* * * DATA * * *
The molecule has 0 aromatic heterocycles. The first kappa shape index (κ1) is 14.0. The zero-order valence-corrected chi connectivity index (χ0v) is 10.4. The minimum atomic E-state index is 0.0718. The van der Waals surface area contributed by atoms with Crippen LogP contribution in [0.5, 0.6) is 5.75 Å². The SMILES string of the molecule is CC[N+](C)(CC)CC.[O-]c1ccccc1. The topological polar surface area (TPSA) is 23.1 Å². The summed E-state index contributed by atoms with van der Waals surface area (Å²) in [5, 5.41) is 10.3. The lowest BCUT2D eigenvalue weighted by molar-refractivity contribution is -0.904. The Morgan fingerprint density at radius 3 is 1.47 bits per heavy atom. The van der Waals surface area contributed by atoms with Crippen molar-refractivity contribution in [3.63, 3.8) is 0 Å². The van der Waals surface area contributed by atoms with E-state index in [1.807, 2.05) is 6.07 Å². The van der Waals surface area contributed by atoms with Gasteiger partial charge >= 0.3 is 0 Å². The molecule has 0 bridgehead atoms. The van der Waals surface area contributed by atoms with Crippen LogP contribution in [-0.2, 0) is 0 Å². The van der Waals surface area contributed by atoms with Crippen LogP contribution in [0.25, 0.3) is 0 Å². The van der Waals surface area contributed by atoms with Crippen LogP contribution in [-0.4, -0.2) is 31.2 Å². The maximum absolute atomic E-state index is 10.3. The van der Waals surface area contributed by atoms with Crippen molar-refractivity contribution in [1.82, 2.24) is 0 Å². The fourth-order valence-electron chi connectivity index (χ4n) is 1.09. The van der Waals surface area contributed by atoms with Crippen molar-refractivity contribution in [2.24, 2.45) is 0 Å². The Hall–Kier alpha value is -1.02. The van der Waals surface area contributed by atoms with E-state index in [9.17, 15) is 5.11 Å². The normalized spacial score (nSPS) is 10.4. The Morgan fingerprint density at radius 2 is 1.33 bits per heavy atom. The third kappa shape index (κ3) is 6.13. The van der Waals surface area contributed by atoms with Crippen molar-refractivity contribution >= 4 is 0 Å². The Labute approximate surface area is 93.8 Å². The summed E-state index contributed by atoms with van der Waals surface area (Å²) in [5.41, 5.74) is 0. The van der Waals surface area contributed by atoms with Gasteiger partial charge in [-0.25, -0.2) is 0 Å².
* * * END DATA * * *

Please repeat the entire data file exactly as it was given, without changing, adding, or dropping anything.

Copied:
The molecule has 0 aromatic heterocycles. The first kappa shape index (κ1) is 14.0. The zero-order valence-corrected chi connectivity index (χ0v) is 10.4. The minimum atomic E-state index is 0.0718. The van der Waals surface area contributed by atoms with Crippen LogP contribution in [0.5, 0.6) is 5.75 Å². The SMILES string of the molecule is CC[N+](C)(CC)CC.[O-]c1ccccc1. The topological polar surface area (TPSA) is 23.1 Å². The summed E-state index contributed by atoms with van der Waals surface area (Å²) in [5, 5.41) is 10.3. The lowest BCUT2D eigenvalue weighted by molar-refractivity contribution is -0.904. The Morgan fingerprint density at radius 3 is 1.47 bits per heavy atom. The van der Waals surface area contributed by atoms with Crippen molar-refractivity contribution in [3.63, 3.8) is 0 Å². The van der Waals surface area contributed by atoms with E-state index in [1.807, 2.05) is 6.07 Å². The van der Waals surface area contributed by atoms with Gasteiger partial charge >= 0.3 is 0 Å². The molecule has 0 bridgehead atoms. The van der Waals surface area contributed by atoms with Crippen LogP contribution in [-0.2, 0) is 0 Å². The van der Waals surface area contributed by atoms with Crippen LogP contribution in [0.25, 0.3) is 0 Å². The van der Waals surface area contributed by atoms with Crippen LogP contribution in [-0.4, -0.2) is 31.2 Å². The maximum absolute atomic E-state index is 10.3. The van der Waals surface area contributed by atoms with Crippen molar-refractivity contribution in [1.82, 2.24) is 0 Å². The fourth-order valence-electron chi connectivity index (χ4n) is 1.09. The van der Waals surface area contributed by atoms with Crippen molar-refractivity contribution in [2.24, 2.45) is 0 Å². The Hall–Kier alpha value is -1.02. The van der Waals surface area contributed by atoms with E-state index in [9.17, 15) is 5.11 Å². The normalized spacial score (nSPS) is 10.4. The Morgan fingerprint density at radius 2 is 1.33 bits per heavy atom. The third kappa shape index (κ3) is 6.13. The van der Waals surface area contributed by atoms with Crippen molar-refractivity contribution >= 4 is 0 Å². The Labute approximate surface area is 93.8 Å². The summed E-state index contributed by atoms with van der Waals surface area (Å²) in [5.41, 5.74) is 0. The van der Waals surface area contributed by atoms with Gasteiger partial charge in [-0.25, -0.2) is 0 Å².